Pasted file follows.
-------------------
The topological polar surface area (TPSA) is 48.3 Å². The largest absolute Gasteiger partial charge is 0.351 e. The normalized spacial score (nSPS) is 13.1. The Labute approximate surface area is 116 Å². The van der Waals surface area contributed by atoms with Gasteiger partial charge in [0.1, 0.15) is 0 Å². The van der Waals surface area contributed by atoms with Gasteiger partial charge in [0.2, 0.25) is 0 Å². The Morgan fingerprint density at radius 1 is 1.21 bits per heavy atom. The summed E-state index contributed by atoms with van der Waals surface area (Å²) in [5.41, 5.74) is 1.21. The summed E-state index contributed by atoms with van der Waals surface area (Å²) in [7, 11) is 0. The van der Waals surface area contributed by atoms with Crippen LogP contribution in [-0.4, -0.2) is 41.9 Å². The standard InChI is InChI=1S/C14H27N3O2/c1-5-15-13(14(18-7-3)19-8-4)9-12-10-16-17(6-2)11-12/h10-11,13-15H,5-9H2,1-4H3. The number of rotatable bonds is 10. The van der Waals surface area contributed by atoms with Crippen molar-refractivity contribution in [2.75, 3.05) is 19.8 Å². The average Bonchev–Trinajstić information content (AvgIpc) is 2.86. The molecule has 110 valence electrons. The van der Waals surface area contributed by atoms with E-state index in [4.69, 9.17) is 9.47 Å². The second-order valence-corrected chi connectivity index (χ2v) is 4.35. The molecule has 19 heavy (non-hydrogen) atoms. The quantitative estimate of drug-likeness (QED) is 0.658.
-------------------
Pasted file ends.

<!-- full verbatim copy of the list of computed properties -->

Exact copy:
The topological polar surface area (TPSA) is 48.3 Å². The largest absolute Gasteiger partial charge is 0.351 e. The normalized spacial score (nSPS) is 13.1. The Labute approximate surface area is 116 Å². The van der Waals surface area contributed by atoms with Gasteiger partial charge in [0.1, 0.15) is 0 Å². The van der Waals surface area contributed by atoms with Gasteiger partial charge in [0.2, 0.25) is 0 Å². The Morgan fingerprint density at radius 1 is 1.21 bits per heavy atom. The summed E-state index contributed by atoms with van der Waals surface area (Å²) in [5.41, 5.74) is 1.21. The summed E-state index contributed by atoms with van der Waals surface area (Å²) in [7, 11) is 0. The van der Waals surface area contributed by atoms with Crippen LogP contribution in [-0.4, -0.2) is 41.9 Å². The standard InChI is InChI=1S/C14H27N3O2/c1-5-15-13(14(18-7-3)19-8-4)9-12-10-16-17(6-2)11-12/h10-11,13-15H,5-9H2,1-4H3. The number of rotatable bonds is 10. The van der Waals surface area contributed by atoms with Crippen molar-refractivity contribution in [2.75, 3.05) is 19.8 Å². The average Bonchev–Trinajstić information content (AvgIpc) is 2.86. The molecule has 110 valence electrons. The van der Waals surface area contributed by atoms with E-state index in [4.69, 9.17) is 9.47 Å². The second-order valence-corrected chi connectivity index (χ2v) is 4.35. The molecule has 19 heavy (non-hydrogen) atoms. The quantitative estimate of drug-likeness (QED) is 0.658.